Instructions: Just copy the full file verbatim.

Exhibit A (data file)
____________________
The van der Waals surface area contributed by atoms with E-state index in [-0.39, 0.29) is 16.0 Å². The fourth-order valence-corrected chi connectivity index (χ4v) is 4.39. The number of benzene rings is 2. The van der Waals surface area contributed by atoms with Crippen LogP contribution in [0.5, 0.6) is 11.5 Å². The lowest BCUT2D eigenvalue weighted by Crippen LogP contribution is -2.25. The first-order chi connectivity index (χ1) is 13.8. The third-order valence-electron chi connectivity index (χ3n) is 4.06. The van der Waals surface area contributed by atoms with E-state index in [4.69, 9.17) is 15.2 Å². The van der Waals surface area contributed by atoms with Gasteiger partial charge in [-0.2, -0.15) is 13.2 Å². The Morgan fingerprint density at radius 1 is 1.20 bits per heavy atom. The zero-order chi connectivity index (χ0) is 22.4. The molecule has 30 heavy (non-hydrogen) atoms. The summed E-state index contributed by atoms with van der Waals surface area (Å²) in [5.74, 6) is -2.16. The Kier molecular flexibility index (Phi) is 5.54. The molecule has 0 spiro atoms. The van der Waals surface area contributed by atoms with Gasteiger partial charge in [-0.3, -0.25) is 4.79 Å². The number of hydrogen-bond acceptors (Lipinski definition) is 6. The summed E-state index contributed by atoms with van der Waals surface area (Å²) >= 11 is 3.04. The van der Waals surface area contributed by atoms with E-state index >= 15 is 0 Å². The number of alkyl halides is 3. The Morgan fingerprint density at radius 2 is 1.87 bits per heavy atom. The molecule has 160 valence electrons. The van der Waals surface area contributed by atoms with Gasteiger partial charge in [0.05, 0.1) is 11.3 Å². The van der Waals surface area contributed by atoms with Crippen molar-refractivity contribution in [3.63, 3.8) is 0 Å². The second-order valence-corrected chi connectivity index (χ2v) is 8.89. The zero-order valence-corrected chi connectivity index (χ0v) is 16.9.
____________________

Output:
The van der Waals surface area contributed by atoms with E-state index in [-0.39, 0.29) is 16.0 Å². The fourth-order valence-corrected chi connectivity index (χ4v) is 4.39. The number of benzene rings is 2. The van der Waals surface area contributed by atoms with Crippen LogP contribution in [0.5, 0.6) is 11.5 Å². The lowest BCUT2D eigenvalue weighted by Crippen LogP contribution is -2.25. The first-order chi connectivity index (χ1) is 13.8. The third-order valence-electron chi connectivity index (χ3n) is 4.06. The van der Waals surface area contributed by atoms with E-state index in [4.69, 9.17) is 15.2 Å². The van der Waals surface area contributed by atoms with Gasteiger partial charge in [-0.2, -0.15) is 13.2 Å². The Morgan fingerprint density at radius 1 is 1.20 bits per heavy atom. The zero-order chi connectivity index (χ0) is 22.4. The molecule has 30 heavy (non-hydrogen) atoms. The summed E-state index contributed by atoms with van der Waals surface area (Å²) in [5.74, 6) is -2.16. The Kier molecular flexibility index (Phi) is 5.54. The molecule has 0 spiro atoms. The van der Waals surface area contributed by atoms with Gasteiger partial charge in [-0.3, -0.25) is 4.79 Å². The number of hydrogen-bond acceptors (Lipinski definition) is 6. The summed E-state index contributed by atoms with van der Waals surface area (Å²) >= 11 is 3.04. The van der Waals surface area contributed by atoms with E-state index >= 15 is 0 Å². The number of alkyl halides is 3. The Morgan fingerprint density at radius 2 is 1.87 bits per heavy atom. The molecule has 160 valence electrons. The van der Waals surface area contributed by atoms with Gasteiger partial charge in [0.05, 0.1) is 11.3 Å². The van der Waals surface area contributed by atoms with Crippen molar-refractivity contribution in [3.63, 3.8) is 0 Å². The second-order valence-corrected chi connectivity index (χ2v) is 8.89. The zero-order valence-corrected chi connectivity index (χ0v) is 16.9.